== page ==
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The Robert E. Lee statue photographed on Thursday, May 20, 2021 at Monument Avenue in Richmond, Virginia.

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An heir of persons who donated the land for Richmond's Robert E. Lee statue and five nearby property owners told the Virginia Supreme Court on Tuesday that restrictive covenants of more than 130 years ago bar the removal of the last Confederate memorial on Monument Avenue.

Gov. Ralph Northam ordered the statue moved last June 4 after it became a flashpoint for racial justice protesters following the death of George Floyd. The General Assembly appropriated money for its removal and repealed the 1890 law that accepted the deed for the land and that agreed to protect the monument in perpetuity.

Shortly after Northam's order, William C. Gregory, a great grandson of two of the people who donated the property that became Lee Circle, sued to block the removal, contending that 1887 and 1890 deeds giving the land to the state created a perpetual covenant prohibiting removal. Five area residents, two of them living in the Monument Avenue Historic District, also sued.

Richmond Circuit Court Judge W. Reilly Marchant ruled against them, holding that arguments to keep it in place were contrary to new public policy as established by the General Assembly last year. However, an injunction is in place barring the monument’s removal pending the appeal to the Virginia Supreme Court.

The justices had set aside more than an hour Tuesday to hear arguments during the virtual session from lawyers on each side. But the hearings were over in less than half the time allotted, and no justice asked a single question of either side.

Patrick M. McSweeney, an attorney representing the property owners, argued Tuesday that "the court should reverse the decision below because the decision was based upon an unconstitutional enactment of the General Assembly which had not yet been signed by the governor."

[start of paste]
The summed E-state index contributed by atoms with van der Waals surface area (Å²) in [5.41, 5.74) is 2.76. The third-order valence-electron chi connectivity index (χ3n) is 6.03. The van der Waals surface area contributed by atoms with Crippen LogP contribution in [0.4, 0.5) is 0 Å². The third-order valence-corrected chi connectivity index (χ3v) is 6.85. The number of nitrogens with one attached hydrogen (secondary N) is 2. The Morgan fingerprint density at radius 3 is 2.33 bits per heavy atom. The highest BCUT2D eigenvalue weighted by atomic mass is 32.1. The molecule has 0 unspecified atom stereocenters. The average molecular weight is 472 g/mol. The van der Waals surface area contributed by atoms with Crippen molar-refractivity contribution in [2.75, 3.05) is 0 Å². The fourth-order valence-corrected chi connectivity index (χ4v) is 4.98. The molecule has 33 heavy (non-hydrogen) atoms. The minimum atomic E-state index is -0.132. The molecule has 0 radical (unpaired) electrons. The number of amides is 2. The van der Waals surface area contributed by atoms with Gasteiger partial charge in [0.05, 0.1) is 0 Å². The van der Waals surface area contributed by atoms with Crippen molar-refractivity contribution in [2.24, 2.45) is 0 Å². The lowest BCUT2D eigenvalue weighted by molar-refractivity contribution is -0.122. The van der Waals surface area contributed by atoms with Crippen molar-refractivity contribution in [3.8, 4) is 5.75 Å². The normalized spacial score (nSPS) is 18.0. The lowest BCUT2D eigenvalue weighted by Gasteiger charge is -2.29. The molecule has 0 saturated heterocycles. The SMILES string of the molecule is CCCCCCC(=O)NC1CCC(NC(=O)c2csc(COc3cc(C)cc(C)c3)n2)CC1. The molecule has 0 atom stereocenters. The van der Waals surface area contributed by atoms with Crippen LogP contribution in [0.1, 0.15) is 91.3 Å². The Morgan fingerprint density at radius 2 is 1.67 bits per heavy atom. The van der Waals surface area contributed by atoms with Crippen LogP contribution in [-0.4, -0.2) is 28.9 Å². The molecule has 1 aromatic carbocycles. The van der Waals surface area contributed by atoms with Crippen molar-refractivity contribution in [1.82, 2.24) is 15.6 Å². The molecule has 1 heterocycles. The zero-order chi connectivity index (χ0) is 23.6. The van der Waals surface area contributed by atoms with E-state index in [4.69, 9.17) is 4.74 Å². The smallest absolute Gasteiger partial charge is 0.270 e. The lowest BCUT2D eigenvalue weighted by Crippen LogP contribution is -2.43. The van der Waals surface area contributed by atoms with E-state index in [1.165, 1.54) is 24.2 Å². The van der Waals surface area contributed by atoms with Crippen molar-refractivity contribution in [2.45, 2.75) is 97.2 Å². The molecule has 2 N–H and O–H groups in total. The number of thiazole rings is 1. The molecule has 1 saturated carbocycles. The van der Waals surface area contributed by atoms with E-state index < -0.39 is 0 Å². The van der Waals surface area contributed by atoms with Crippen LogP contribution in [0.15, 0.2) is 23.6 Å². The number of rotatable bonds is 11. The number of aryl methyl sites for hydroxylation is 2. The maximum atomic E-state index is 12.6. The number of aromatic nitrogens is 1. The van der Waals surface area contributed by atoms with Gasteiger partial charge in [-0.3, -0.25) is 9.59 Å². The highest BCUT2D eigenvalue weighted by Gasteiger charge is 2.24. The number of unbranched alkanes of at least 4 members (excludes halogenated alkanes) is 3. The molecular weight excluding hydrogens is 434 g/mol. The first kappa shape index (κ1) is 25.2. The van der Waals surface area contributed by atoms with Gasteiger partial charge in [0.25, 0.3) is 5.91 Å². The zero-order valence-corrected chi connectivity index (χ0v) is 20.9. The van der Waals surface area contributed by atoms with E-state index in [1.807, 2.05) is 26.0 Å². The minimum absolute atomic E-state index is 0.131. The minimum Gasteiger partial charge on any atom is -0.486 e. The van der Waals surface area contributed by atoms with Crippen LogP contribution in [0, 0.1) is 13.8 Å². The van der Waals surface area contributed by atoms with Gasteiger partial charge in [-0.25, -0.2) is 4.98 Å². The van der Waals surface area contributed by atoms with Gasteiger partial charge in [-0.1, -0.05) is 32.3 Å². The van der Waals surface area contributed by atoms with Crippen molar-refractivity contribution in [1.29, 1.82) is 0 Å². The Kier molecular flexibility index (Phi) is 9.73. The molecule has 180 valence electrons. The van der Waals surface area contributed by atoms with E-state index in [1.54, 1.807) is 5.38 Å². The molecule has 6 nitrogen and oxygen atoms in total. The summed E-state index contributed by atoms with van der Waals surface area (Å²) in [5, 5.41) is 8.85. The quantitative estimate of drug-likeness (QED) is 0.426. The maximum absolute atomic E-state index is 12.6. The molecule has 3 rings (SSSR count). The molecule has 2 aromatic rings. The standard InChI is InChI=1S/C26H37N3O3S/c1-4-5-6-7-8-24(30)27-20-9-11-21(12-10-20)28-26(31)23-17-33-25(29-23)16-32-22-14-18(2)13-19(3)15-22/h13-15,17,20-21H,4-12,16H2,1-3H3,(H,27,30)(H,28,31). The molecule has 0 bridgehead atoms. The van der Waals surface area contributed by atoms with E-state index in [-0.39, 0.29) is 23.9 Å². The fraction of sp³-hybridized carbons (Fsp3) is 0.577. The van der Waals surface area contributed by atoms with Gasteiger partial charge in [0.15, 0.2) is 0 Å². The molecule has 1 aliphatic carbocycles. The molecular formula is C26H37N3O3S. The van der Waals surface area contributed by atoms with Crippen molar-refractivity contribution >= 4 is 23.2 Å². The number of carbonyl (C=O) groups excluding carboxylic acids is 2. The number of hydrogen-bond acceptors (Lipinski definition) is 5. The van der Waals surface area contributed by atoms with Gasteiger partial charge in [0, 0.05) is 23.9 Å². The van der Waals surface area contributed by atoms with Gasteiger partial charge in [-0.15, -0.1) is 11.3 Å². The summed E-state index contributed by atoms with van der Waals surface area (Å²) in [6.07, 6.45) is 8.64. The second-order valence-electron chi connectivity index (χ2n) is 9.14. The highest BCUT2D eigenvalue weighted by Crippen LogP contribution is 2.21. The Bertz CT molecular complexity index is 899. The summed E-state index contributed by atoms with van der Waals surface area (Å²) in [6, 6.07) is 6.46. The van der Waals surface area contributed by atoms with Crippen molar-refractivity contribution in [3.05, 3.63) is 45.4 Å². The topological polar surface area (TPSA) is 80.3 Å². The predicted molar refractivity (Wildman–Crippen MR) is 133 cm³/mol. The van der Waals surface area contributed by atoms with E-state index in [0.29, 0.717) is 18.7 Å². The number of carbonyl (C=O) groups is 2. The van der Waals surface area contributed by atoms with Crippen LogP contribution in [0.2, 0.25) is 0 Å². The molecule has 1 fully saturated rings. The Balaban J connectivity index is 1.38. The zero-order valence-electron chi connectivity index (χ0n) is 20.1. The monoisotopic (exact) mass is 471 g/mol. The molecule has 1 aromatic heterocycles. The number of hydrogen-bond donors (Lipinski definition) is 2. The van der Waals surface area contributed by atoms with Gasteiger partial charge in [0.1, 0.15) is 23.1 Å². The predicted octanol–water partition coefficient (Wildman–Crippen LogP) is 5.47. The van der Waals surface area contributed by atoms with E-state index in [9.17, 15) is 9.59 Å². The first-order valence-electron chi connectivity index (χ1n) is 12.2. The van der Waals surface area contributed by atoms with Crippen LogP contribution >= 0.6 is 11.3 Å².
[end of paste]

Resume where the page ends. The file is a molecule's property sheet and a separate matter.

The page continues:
"And the court also relied on - improperly relied on - testimony of experts about public policy," added McSweeney. "Ultimately, the restrictive covenants that we rely on are and were valid and enforceable," he argued.

His clients contend that last year's General Assembly's budget amendment repealing the 1889 law was unconstitutional, calling it "special" legislation.

"There's no question that it was special legislation ... only a single object was involved," said McSweeney. "Special laws cannot invalidate restrictive covenants, which in this case clearly involves a contract." McSweeney said that only a legitimate, Constitutional action of the General Assembly can change public policy.

Virginia Solicitor General Toby J. Heytens disagreed.

"This case is about whether a handful of private individuals possess a judicially enforceable right, to override the decision of the Commonwealth's political branches and the will of many of their own neighbors to force the Commonwealth of today and tomorrow to continue to maintain this statue indefinitely," Heytens argued.

He urged the justices to side with Marchant and hold that, "regardless of whether [the] plaintiffs ever had any sort of enforceable property right, that right was extinguished by the 2020 law and that law is perfectly Constitutional."

It is not known when the Supreme Court will rule in the cases. If the plaintiffs lose they could potentially appeal to the U.S. Supreme Court, possibly further delaying any removal of the statue.

To that end, Heytens told the justices, "as of today, June 8, 2021, the governor has been enjoined from acting for an entire year, as of today, despite having prevailed on the merits in every single challenge seeking to block his actions.

"For that reason I think it is critically important that the court not only affirm the circuit court's decision on the merits, but also to make clear that the injunction pending appeal is immediately dissolved and that the new status quo is that the governor may act unless plaintiffs succeed in obtaining a new injunction from this court or a higher court," Heytens said.

Joseph E. Blackburn Jr., an attorney representing Gregory, also asked the justices to reverse Marchant. His client, said Blackburn, "is here to stop the sovereign, from doing what the sovereign can't do and to stop the sovereign from breaking its word."

Heytens said that Gregory's case fails for all of the reasons the other case does and for other reasons.

In court filings, Heytens and Virginia Attorney General Mark Herring argued that "government-owned monuments on government-owned land are core government speech, and plaintiffs are seeking to use the equitable powers of the courts to force the government of 2021 to continue saying things it no longer wishes to say."

On Tuesday, Heytens told the justices that "no court has ever recognized a personal inheritable right to dictate the content of core government speech about a matter of racial equality and this court should not be the first one ever to do so."

Other Confederate statues and memorials along Monument Avenue, including those of Thomas “Stonewall” Jackson and J.E.B. Stuart, came down following Black Lives Matter protests last year. But those monuments were on city, not state, property.

Carl Tobias, a professor at the University of Richmond School of Law, said the justices will decide how they wish to resolve the appeals and write the opinions.

"That normally requires six to nine weeks," Tobias said. "However, COVID has slowed that time frame somewhat."

This article originally ran on richmond.com.

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